First Friday of Advent

“The Poem: Subversion and the Summons”

They will not hurt or destroy on all my holy mountain; for the earth will be full of the knowledge of the LORD as the waters cover the sea. —Isaiah 11:9

In poetry we can do things not permitted by logic or reason. Poetry will open the world beyond reason. Poetry will give access to contradictions and tensions that logic must deny. Poetry will not only remember but also propose and conjure and wonder and imagine and foretell.

So Jews, in their covenantal fidelity, did poems. Miriam did poetry when they crossed out of Egyptian slavery. Deborah did poetry when it dawned on them that the Canaanites were not so formidable. Hannah did poetry when little Samuel was born. Eventually Mary did poetry when she found out she was pregnant. All these mothers in Israel celebrated the impossible that was right before their eyes, even though they could explain none of it. They did poetry while the hard men were still parsing logic, writing memos to each other, and drafting briefs.

I propose that Advent is a time of struggle between the poem that opens the future that God will work and the memo that keeps control. Advent is a time for relinquishing some of the control in order to receive the impossible from God.

The wolf shall live with the lamb, the leopard shall lie down with the kid, the calf and the lion and the fatling together, and a little child shall lead them. The cow and the bear shall graze, their young shall lie down together; and the lion shall eat straw like the ox. (vv. 6–7)

The old enmities, the old appetites of the food chain, the old assumptions of the survival of the meanest, all of that is subverted. The wild will not stay vicious, because the coming one, marked by righteousness and justice, will overrule raw power in the interest of new possibility. Finally, the young child will toy with the asp and the adder; nobody will get hurt, because the poison will be removed from the world. The poison will be gone because the shoot will override all business as usual. All will be well, and all manner of thing will be well.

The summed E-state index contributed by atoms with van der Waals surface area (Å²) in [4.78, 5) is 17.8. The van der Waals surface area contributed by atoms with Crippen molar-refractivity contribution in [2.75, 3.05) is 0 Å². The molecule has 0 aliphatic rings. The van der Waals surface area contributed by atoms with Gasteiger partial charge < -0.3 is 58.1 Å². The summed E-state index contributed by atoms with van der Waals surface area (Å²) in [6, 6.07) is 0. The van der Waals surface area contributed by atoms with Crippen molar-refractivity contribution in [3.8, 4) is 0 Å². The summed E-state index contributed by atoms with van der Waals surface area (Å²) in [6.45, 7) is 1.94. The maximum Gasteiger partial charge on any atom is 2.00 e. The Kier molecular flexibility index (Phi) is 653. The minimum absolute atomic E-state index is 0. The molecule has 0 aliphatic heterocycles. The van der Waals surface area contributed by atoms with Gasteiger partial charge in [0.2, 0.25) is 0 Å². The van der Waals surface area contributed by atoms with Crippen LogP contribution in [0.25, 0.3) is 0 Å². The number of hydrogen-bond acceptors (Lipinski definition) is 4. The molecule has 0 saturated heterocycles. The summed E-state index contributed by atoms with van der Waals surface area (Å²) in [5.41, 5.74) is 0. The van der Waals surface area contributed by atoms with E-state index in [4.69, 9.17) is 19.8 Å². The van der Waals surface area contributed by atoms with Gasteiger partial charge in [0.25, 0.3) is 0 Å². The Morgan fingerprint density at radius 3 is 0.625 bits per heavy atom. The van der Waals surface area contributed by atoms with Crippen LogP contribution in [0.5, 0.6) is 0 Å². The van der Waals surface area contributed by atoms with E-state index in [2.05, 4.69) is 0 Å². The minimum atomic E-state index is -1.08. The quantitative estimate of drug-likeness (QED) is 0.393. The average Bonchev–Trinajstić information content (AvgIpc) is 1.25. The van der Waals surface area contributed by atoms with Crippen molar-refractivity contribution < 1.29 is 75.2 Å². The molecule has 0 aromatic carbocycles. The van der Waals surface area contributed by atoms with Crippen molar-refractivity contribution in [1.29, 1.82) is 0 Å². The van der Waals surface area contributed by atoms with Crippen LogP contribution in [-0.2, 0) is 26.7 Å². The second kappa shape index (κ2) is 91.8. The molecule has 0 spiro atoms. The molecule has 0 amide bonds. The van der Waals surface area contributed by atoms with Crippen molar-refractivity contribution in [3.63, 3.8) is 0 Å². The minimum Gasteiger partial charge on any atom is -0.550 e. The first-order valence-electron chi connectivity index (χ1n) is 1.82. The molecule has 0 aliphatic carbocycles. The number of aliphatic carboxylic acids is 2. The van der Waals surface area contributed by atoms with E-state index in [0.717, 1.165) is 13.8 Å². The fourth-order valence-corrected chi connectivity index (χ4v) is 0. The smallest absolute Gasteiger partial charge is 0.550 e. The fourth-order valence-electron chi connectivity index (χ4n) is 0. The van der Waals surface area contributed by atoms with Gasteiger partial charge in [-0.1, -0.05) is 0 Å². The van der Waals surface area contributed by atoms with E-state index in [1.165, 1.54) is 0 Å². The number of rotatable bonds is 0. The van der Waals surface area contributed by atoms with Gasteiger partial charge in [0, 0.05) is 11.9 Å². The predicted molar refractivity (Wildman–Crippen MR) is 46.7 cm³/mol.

The poem is about advent, about the coming one. And we dare to say, we confessing Christians, that the poem concerns the Christmas baby who refuses Rome’s rule of force and religion’s rule of code, opening the world to healing, freedom, forgiveness, and joy. So try this in Advent: depart from logic and memo and syllogism, and host the poem.

Break open our imaginations this Advent, O God, so that we might see a world decisively shaped by your fidelity. Aid us in relinquishing control in order to receive your newness. Amen.


Throughout Advent we invite you to join us as we prayerfully prepare for Christ’s coming at Christmas with daily readings from Walter Brueggemann’s Devotions for Advent: Celebrating Abundance. They will be posted here daily with permission from the author, but we invite you to click the link to order your own copy.